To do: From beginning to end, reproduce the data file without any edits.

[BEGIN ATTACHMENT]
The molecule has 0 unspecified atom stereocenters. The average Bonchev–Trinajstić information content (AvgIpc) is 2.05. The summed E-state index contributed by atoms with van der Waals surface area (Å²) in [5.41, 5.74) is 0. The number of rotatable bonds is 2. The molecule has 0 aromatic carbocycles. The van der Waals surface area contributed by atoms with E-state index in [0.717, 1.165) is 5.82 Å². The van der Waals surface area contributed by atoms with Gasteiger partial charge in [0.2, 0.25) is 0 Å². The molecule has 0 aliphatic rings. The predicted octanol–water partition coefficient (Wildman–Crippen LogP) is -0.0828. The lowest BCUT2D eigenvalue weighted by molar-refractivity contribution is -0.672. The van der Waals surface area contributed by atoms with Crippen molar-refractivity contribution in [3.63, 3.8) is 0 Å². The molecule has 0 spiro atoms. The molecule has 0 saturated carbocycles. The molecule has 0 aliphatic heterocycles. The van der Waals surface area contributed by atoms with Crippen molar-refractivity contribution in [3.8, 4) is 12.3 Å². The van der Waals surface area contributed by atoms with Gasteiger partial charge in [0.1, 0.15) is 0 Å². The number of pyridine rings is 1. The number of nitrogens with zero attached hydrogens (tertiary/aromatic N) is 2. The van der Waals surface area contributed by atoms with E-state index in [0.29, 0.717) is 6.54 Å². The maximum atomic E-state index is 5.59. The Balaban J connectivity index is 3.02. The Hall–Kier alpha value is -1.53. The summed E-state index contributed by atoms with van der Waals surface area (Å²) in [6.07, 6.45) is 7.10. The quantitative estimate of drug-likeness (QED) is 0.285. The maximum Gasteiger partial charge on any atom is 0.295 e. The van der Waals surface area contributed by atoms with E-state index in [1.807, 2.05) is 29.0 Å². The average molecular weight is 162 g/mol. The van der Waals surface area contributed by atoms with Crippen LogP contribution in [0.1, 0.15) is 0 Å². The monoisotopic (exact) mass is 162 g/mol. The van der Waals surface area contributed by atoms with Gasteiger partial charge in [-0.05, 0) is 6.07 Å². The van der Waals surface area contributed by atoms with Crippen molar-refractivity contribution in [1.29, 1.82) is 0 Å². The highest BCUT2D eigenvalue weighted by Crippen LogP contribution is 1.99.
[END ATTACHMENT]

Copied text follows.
The molecule has 0 unspecified atom stereocenters. The average Bonchev–Trinajstić information content (AvgIpc) is 2.05. The summed E-state index contributed by atoms with van der Waals surface area (Å²) in [5.41, 5.74) is 0. The number of rotatable bonds is 2. The molecule has 0 aromatic carbocycles. The van der Waals surface area contributed by atoms with E-state index in [0.717, 1.165) is 5.82 Å². The van der Waals surface area contributed by atoms with Gasteiger partial charge in [0.2, 0.25) is 0 Å². The molecule has 0 aliphatic rings. The predicted octanol–water partition coefficient (Wildman–Crippen LogP) is -0.0828. The lowest BCUT2D eigenvalue weighted by molar-refractivity contribution is -0.672. The van der Waals surface area contributed by atoms with Crippen molar-refractivity contribution in [3.63, 3.8) is 0 Å². The molecule has 0 spiro atoms. The molecule has 0 saturated carbocycles. The molecule has 0 aliphatic heterocycles. The van der Waals surface area contributed by atoms with Crippen molar-refractivity contribution in [3.8, 4) is 12.3 Å². The van der Waals surface area contributed by atoms with Gasteiger partial charge in [0.1, 0.15) is 0 Å². The number of pyridine rings is 1. The number of nitrogens with zero attached hydrogens (tertiary/aromatic N) is 2. The van der Waals surface area contributed by atoms with E-state index in [0.29, 0.717) is 6.54 Å². The maximum atomic E-state index is 5.59. The Balaban J connectivity index is 3.02. The Hall–Kier alpha value is -1.53. The summed E-state index contributed by atoms with van der Waals surface area (Å²) in [6.07, 6.45) is 7.10. The quantitative estimate of drug-likeness (QED) is 0.285. The maximum Gasteiger partial charge on any atom is 0.295 e. The van der Waals surface area contributed by atoms with E-state index in [1.807, 2.05) is 29.0 Å². The average molecular weight is 162 g/mol. The van der Waals surface area contributed by atoms with Crippen LogP contribution in [0.1, 0.15) is 0 Å². The monoisotopic (exact) mass is 162 g/mol. The van der Waals surface area contributed by atoms with Gasteiger partial charge in [-0.05, 0) is 6.07 Å². The van der Waals surface area contributed by atoms with Crippen molar-refractivity contribution in [1.29, 1.82) is 0 Å². The highest BCUT2D eigenvalue weighted by Crippen LogP contribution is 1.99.